Due to all this attention to Tiers, mission critical operations are increasingly aware of an official Tier Certification’s value as a market differentiator. “The Tier Certification process is by nature rigorous and exclusive,” says Kudritzki. Also exclusive is the Institute’s licensing agreement with ComputerSite Engineering, a data center management and engineering consulting firm that performs the fieldwork for official issuance of a Tier Certification. Design documents of planned facilities are rated by a home-office review or after an extended on-site evaluation. Constructed facilities are awarded a Tier Certification with Institute authorization. Organizations with official Certification are presented with a plaque for their facility and an image that looks like a “seal” or “foil” that can be used for promotional purposes. See computersiteengineering.com/certifiedsites for a list of Certifications.
As the only recognized evaluators of Tiers, ComputerSite Engineering has developed other resources to help clear up misunderstandings around Tier levels. Previous to the release of the new white papers, a “Technical Users Guide” was posted online, bulleting the definitive elements of each Tier in a brief five pages as opposed to the longer, more in-depth white paper. Many of their consultants also function as Institute faculty, co-authored the Tiers white paper, and conduct an annual seminar series intended to coach data center professionals in the Tier concepts by practical application and evaluation of attendee one-line drawings. Pitt Turner, Senior Tier Certification Authority, Institute Faculty member, and Principal Consultant for ComputerSite Engineering, highly recommends seminar attendance for those keen on understanding Tiers: “As data center availability grows more critical to business success, it is essential that the data center industry understands the official Tier system directly from its authors.” Registration information can be found on the Institute’s website (uptimeinstitute.org).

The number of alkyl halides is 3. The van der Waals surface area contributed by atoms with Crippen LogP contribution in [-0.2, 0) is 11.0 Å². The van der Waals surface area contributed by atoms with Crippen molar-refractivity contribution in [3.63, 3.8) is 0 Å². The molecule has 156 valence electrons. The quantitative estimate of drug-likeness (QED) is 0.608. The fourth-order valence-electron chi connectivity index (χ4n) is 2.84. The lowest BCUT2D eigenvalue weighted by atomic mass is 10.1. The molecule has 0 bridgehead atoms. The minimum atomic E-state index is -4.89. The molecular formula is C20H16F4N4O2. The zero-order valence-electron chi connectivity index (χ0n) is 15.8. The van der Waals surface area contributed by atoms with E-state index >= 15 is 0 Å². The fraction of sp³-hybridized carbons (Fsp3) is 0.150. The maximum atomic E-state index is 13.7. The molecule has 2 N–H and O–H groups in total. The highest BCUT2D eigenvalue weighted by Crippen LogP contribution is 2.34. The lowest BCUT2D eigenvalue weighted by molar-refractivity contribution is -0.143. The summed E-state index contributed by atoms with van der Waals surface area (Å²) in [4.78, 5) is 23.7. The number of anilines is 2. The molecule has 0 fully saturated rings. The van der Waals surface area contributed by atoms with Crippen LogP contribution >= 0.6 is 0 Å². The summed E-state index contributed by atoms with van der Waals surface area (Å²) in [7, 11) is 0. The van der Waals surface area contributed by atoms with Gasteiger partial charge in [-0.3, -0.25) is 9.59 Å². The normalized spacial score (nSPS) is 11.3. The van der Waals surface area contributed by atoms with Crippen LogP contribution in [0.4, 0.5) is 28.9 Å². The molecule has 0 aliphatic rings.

As strategic data center projects today can top $100M in site infrastructure costs (not including IT, migration, hardware refresh, etc.), the consequences of premature obsolescence take on paramount significance. Given the enormity of the capital outlay, project managers must demonstrate to upper management and the marketplace that their significant investment is protected and optimized - protected by confirmation that the performance objective has been achieved (Tier) and optimized by ensuring that the facility is capable of delivering the performance objective over the long term (Operational Sustainability).